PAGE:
1. Target quads with squats
The quadriceps are the major muscle group in the front of the thigh between the hip and the knee. A squat targets the 4 muscles that make up this muscle group. To perform the exercise, stand up with the legs slightly apart and back straight. Place both hands by the sides. Bend both knees and lower down until thighs are parallel to the floor, keeping the back straight. This range will be limited at first to about 45 degrees, but the patient will soon move to 90 degrees. Hold this position for a few seconds and slowly return to the starting position. Repeat as instructed by the physical therapist.
2. Curl those hammies
Leg curls are a simple yet effective way to activate hamstrings and the ACL. The exercise needs no equipment and is an open-chain exercise, meaning that the curls target the hamstring muscles only. Start face down on an exercise mat, floor, or bed. The legs must be straight, flat, and shoulder-width or less. To perform the exercise, lift the lower leg with the injury until that leg is at right angles to the rest of the body. In other words, the bottom of the foot should be facing the ceiling. Hold the curl for 1-2 seconds, then guide the foot back down to the starting position. Switch legs, performing as many as the therapist advises. To add resistance, cross the legs at the heel, or add weight or bands.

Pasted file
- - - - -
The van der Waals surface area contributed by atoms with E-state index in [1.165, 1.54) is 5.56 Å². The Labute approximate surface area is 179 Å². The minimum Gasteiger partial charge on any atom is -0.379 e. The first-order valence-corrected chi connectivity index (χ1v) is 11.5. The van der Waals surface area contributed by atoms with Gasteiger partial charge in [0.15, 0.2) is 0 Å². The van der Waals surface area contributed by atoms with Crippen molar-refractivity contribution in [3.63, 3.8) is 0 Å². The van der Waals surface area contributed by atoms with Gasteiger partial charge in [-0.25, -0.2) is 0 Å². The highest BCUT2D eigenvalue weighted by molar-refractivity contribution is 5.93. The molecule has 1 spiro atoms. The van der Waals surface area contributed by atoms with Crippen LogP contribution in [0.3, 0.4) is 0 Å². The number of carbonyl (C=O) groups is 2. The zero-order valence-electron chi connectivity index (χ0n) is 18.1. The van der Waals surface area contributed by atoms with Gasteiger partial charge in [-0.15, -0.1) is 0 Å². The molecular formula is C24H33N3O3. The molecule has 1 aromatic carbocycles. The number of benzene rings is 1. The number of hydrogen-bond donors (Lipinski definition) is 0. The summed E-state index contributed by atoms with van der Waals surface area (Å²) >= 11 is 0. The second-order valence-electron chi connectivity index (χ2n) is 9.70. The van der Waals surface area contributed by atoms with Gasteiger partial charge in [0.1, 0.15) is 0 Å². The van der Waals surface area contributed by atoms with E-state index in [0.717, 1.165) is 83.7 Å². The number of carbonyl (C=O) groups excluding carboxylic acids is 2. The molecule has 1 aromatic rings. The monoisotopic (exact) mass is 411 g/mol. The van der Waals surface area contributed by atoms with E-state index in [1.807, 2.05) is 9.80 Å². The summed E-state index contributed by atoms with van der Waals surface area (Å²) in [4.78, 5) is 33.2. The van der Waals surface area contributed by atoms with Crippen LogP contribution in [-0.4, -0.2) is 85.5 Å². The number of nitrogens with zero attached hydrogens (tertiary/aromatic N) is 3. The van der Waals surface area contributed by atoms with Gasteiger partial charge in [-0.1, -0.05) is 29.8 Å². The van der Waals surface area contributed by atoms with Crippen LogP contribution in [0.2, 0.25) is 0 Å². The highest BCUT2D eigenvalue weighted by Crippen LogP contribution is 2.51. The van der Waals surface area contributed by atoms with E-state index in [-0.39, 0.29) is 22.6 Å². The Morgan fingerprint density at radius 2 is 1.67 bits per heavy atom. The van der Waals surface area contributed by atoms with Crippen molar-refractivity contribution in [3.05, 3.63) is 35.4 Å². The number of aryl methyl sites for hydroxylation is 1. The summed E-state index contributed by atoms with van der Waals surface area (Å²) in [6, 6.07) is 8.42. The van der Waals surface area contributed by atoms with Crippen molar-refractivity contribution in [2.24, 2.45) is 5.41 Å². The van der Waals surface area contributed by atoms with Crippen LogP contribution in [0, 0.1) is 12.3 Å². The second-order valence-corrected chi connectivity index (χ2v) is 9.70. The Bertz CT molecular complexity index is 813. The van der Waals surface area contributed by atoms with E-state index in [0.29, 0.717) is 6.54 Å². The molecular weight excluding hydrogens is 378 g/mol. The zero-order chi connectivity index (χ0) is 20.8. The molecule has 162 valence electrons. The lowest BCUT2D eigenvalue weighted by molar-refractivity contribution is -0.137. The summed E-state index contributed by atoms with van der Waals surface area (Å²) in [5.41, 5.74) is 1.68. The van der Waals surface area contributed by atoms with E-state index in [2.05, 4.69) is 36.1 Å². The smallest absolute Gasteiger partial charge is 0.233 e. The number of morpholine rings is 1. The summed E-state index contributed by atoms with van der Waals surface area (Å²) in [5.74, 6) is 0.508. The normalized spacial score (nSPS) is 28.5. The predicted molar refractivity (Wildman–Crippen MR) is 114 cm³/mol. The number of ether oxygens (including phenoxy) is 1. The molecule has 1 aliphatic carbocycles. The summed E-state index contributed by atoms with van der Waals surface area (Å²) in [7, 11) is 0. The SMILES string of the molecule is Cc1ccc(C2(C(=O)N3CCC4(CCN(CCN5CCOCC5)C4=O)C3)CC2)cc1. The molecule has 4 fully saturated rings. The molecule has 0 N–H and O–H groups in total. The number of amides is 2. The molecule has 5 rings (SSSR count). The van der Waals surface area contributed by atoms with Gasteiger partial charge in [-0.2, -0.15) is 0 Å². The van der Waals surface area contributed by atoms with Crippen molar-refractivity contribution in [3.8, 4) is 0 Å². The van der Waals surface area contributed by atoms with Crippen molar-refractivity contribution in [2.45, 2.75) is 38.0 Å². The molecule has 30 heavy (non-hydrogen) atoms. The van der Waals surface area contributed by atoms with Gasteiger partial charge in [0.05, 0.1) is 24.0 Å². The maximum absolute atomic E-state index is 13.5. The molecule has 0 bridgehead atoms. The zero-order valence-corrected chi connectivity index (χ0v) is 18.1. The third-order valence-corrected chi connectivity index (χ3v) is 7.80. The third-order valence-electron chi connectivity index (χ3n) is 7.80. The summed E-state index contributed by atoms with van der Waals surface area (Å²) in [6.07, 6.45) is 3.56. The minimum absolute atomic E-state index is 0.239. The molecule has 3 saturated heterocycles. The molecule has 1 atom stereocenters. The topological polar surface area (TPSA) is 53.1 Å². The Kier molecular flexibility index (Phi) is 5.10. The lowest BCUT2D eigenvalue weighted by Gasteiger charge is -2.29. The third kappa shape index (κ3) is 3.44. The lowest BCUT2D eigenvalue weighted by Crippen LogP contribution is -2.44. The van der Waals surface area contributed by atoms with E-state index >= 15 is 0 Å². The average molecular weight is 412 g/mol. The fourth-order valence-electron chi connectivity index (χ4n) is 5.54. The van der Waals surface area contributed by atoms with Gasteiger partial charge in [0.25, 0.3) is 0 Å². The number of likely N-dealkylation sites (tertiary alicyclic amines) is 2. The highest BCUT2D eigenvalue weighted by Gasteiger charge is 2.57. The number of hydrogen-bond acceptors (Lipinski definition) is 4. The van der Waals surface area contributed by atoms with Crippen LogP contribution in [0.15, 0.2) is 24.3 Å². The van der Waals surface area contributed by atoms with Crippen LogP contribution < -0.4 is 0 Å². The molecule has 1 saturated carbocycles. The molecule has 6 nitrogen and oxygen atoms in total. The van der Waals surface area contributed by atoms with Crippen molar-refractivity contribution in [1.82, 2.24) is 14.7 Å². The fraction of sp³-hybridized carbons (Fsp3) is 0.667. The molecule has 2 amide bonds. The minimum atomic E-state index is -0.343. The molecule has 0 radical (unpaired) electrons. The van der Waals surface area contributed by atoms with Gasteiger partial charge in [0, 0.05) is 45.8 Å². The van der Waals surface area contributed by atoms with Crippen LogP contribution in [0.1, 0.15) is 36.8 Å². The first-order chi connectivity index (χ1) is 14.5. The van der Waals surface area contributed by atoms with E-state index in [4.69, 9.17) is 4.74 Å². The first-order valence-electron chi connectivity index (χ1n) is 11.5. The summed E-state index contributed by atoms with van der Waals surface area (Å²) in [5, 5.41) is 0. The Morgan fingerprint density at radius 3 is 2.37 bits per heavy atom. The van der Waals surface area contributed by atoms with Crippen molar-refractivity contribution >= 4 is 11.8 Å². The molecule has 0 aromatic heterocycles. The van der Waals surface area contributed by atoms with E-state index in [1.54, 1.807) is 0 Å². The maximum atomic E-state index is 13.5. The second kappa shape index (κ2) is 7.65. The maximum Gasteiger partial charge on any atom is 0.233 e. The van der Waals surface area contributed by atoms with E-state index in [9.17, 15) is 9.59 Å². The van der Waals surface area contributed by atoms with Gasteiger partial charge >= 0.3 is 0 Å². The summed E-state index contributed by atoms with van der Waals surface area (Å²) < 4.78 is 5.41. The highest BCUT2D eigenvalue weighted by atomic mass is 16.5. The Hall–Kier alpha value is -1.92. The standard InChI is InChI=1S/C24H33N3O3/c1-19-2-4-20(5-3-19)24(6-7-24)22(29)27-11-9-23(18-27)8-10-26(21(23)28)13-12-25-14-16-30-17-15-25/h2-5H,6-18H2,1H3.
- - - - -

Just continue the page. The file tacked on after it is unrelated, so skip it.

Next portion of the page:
3. Try some lunges
When done correctly, lunges improve ROM while strengthening the knee, hamstring, and calf muscles. To perform a lunge, stand with feet about shoulder-width apart. Step forward with the right leg and bend the knee until the right thigh is parallel to the floor. Bring the left foot back to form a right angle, bending that knee while lowering the body as much as possible. Come up into the starting position and repeat with the opposite leg. Some patients also try walking lunges or reverse lunges, all of which activate similar muscles. Perform the exercise with weights and repeat as advised by the physical therapist.
Trust in exercise
With the guidance of a doctor or physical therapist, ACL patients will gradually introduce exercise into the rehabilitation period. Anyone can perform the 3 activities described above at home without professional supervision. However, patients may require regular appointments with a qualified physical therapist to gain the maximum benefit. During recovery, strict adherence to the physical therapist’s instructions is essential to ensure a safe return to full function after surgery. Failure to follow these instructions may increase the risk of complications resulting in an extended recovery period or the need for additional surgeries.